Authentic experiences and genuine products can have another major impact on an area, namely increasing community pride. To be known as “the place” where visitors (and locals alike) can get “the real thing” is a badge of honour. Jaen, Spain is proud to be the olive oil capital of Spain. Scotland is proud to be the whisky capital of the world (with Ireland coming in second place). England is the gin capital of the world. England, as well as Spain’s Basque Country, are known for their quality hard ciders. Holland is known for its real gouda and edam cheeses. San Francisco is known for its sourdough bread. New Orleans is known for its beignets. Quebec, Canada is known for maple syrup (as is the northeastern USA). Love lobsters? Then for the real thing you need to visit either Nova Scotia, Canada or Maine, USA. Chocolate lover? Head straight to Belgium or Switzerland. Lover of spices? Then Grenada is the West Indies is your port of call. Each of these destinations is fiercely proud of the quality products they produce. And this type of cachet can be built with different products in your area. All that is needed is the agricultural ingredients, creativity, and business acumen. Sadly, many entrepreneurs still do not have access to one or more of those essential components. Better training and investment opportunities can help these entrepreneurs to survive and thrive as economies world-wide adjust to the new normal.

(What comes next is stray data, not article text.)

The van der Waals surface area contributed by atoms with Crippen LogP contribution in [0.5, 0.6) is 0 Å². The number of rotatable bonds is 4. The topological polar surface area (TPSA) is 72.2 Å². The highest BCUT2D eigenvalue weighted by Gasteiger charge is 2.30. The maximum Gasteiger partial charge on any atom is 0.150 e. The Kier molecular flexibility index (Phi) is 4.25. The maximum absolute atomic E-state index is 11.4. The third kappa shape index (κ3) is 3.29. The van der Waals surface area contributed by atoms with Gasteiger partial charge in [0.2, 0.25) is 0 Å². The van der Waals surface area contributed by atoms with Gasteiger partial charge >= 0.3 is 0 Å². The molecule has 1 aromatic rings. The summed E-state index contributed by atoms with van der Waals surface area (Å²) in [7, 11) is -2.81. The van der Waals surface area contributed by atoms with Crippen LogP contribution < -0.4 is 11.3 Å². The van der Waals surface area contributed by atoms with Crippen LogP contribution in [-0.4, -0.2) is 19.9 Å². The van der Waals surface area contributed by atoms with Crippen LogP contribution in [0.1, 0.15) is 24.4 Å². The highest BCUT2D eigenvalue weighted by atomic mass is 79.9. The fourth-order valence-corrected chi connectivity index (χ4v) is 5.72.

ABOUT THE AUTHOR
ERIK WOLF, MA, CCTP, MCTP is recognized as the founder of the modern food tourism industry and the World Food Travel Association. He is a highly-sought speaker, thought leader, strategist and consultant, in the US, UK and abroad, on food and drink tourism issues, and has been featured in The New York Times, Newsweek and Forbes, and on CNN, Sky TV, the BBC, the Australian Broadcasting Corporation, PeterGreenberg.com, and other leading media outlets. He advises leading global brands such as World Travel Market, Absolut, American Express, Disney, Marriott and Royal Caribbean, and organizations such as UNESCO and UNWTO. His articles, research and books have been translated into dozens of languages.